You see, some disabilities are not visible. But people are always so quick to judge, and that is one tough lesson I had to learn too, in the course of parenting a child like Liam. Because you never know what lies beneath the surface, what someone else is struggling with, what reasons a person have for doing what they do. You never know why someone who looks able-bodied from the outside is parking at a disabled carpark. Sure, there may be people in this world who'll take advantage of a situation. People who abuse the system and that's unavoidable. But rather than letting a negative judgement be my first response, I'm learning to practice kindness first. Because at the end of the day, that's all that matters. That's all I want for my child when he faces the world on his own. To be met with kindness, in every situation.

His disability may be invisible, but over time I've come to see that as a good thing. Because people see HIM first. They see him, and not just a child with Williams Syndrome or whatever other diagnoses there are out there. They see Liam. Without immediately attaching any preconceived notions before he's even said a word. They get to know him, as a loving, fun, curious and cheeky little boy, and having Williams Syndrome is simply another part of him. And that's the way it should be.


Comments

  1. I will remember your words everytime I see someone who looks ok parking in the disabled carpark and practise kindness first. Thanks for the reminder.

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    1. It can be difficult to figure out who really needs it and who's taking advantage of the situation. But the way I figure that's not our call or judgement to make. The person who's being rude/inconsiderate will have his/her own lesson to learn in the end, and if everyone just lives with kindness in their hearts, the world will just be a better place. =)

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  2. I can really relate to this post - I have a little boy with hypotonia which means he can't walk and only just crawls at 17 months. However he is extremely tall for his age and is taller than most 2 year olds. This makes our situation worse as people expect 2 year olds to be walking and people always question (in a not so nice way) why I continue to carry him implying he is lazy and/or I'm spoiling him. It is so hard physically on me carrying him everywhere but made all the much better by the awesome personality that he does have. I hear you on acting with kindness first! You can almost never tell what other people's stories are by a first glance.

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    1. First of all, hugs from one momma to another! Been there all too many times and it can be really frustrating. On the one hand you want to explain yourself and your situation, and on the other, you think but why should I? Liam only started crawling at 16 months and he took his first steps around 24-months. Today he runs and jumps, but he tires out easily and he still struggles with steps and coordination. His upper body is still weak and floppy, but it doesn't stop him. =) Wishing you and your little boy all the strength in the world! x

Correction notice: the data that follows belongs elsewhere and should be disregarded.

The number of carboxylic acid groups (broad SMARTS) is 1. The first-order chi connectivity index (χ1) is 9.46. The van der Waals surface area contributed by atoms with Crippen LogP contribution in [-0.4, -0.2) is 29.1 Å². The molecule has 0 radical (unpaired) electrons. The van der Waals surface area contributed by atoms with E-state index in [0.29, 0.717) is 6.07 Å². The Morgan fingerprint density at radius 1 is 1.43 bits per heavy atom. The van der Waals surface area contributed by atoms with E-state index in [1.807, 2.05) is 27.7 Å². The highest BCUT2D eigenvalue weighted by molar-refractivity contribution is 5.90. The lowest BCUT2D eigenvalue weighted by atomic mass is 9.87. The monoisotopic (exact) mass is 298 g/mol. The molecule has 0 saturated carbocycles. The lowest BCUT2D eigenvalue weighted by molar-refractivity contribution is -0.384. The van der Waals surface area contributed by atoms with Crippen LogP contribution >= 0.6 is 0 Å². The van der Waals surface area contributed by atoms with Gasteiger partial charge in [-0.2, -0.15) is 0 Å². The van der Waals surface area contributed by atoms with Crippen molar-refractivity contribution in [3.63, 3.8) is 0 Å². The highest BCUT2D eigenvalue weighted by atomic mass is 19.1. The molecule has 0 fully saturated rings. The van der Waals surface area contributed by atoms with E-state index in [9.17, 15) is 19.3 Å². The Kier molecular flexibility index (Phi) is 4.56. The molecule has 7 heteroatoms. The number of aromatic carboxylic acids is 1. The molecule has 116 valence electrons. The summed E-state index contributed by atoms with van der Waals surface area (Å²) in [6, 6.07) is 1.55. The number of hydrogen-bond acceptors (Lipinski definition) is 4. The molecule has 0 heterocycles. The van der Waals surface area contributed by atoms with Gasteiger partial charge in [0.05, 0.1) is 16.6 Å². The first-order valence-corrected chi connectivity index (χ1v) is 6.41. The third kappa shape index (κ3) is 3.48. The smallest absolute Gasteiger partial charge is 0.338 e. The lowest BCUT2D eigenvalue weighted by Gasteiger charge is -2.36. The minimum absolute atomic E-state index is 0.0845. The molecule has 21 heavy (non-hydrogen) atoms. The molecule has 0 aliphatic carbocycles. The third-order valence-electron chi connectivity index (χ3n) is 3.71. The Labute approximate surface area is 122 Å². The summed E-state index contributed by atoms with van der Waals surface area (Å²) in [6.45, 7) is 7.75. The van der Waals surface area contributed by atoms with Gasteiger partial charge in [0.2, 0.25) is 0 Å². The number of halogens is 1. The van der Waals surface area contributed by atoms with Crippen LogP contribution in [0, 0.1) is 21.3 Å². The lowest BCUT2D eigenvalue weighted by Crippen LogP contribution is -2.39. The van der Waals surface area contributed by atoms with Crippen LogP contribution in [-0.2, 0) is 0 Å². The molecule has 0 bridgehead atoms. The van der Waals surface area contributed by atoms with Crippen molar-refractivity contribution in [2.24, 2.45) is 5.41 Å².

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  3. This speaks volumes to me!! Unfortunately it only gets tougher the older they get. A teenager with an "invisible disability" is proving to be the greatest challenge of my life. The older they get the more others expect.

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    1. Oh no! That's not what I want to hear, although it doesn't surprise me one bit. =( I guess we just take it one step at a time and try not to worry too far ahead into the future. Sending lots of hugs and positive energy your way!

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  4. Beautiful, thank you for sharing this :)

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    1. My pleasure! Thank you for reading!

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  5. My husband has a prosthetic leg. He put off getting a handicapped parking sticker for longer than he should have. By the time he leaves a store he is in pain from walking on a hard surface. He received a nasty note on his windshield because it didn't look as though he had a disability. I wish people would not be judgemental of others. No one understands what someone else is going through.

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    1. This is exactly the kind of situation I want people to be aware of. Yes, there are many people out there who may take advantage of the situation but many more who doesn't and is completely entitled to use a disabled car park. I'd rather save judgement rather than hurt someone who does not need any further pain inflicted on them in any way.